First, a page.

Water Entering a Daylight Basement

Submitted By
aksledneck
Answers
1 expert, 0 community
Q:

I hear so many people call in about problems with water getting in their crawl space or lower level of their house. Tom re-iterates the importance of gutters and down spouts placed at least 4 to 6 feet away and the proper grading of the soil. My girlfriends house has a daylight basement and has an area that water is entering. I explained to her about gutters and grading. However, we are at a disagreement!!!!  Sooo..... I am here to get some clarification. I told her that putting plants close to and around the house are asking for trouble. I am against it.  In my opinion, how she waters them and how much would be a concern, so why not just avoid a costly time consuming problem??? 

Any comments or suggestions are greatly appreciated!

Post new answer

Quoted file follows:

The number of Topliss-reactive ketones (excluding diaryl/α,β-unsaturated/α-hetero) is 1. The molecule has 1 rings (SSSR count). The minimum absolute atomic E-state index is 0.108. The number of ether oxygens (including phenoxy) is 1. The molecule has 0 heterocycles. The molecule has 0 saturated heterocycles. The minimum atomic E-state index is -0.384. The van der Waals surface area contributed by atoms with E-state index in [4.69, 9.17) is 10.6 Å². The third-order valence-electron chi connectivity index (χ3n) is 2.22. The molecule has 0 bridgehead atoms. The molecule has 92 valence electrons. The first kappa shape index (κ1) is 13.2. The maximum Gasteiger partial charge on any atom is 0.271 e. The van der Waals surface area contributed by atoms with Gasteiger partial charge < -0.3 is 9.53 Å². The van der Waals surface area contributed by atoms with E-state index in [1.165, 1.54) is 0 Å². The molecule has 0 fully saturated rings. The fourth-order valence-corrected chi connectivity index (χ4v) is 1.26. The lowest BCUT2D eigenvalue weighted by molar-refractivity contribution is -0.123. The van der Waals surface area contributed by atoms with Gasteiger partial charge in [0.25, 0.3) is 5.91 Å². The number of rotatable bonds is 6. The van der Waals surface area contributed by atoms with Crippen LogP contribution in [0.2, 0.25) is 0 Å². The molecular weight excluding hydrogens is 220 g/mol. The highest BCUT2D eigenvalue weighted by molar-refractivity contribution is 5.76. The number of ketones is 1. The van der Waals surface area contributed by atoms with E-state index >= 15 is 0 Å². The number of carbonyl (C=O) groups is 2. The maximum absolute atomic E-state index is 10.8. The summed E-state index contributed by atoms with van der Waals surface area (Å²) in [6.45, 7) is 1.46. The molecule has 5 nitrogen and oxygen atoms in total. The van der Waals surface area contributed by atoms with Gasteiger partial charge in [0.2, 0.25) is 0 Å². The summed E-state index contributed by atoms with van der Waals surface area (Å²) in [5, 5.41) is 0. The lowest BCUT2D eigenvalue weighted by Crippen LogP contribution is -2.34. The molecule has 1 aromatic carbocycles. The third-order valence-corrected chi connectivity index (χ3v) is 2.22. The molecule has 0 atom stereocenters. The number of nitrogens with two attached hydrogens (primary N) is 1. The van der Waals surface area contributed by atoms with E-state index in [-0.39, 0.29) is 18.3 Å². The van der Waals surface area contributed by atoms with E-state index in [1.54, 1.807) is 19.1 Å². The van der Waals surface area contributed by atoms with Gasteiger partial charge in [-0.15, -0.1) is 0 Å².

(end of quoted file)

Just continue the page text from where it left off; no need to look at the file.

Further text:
Type the characters you see in this picture. (verify using audio)
Type the characters you see in the picture above; if you can't read them, submit the form and a new image will be generated. Not case sensitive.

Answers

I love a good debate!  Truth be told, you can have your landscaping and keep water out at the same time.  For starters, following the gutter advice is CRITICAL as in most cases that is 75% of the problem, if not more.  Leslie once flooded her entire basement just because one single downspout had become clogged -- so it doesn't take much!

So, make sure you have clean gutters and spouts, at least 1 spout for every 400-600 square feet of roof surface and that the spouts discharge at least 4 to 6 feet away form the house (and then grading that allows the water to keep moving further away)

If that is all set, then here's what you need to do with the landscaping.  remove mulch as well as any kind of physical border like bricks or wood landscape ties.  Add clean fill dirt to the foundation perimeter, grading it to create a slope of a 6 inch drop over 4 feet.  Be sure this is well tamped. 

Once that is set, you can add mulch, top soil, grass, or shrubs on top of this to prevent erosion. 

Hope this helps!

0 users found this helpful
You voted
Was this answer helpful?
0%
YesNo
100%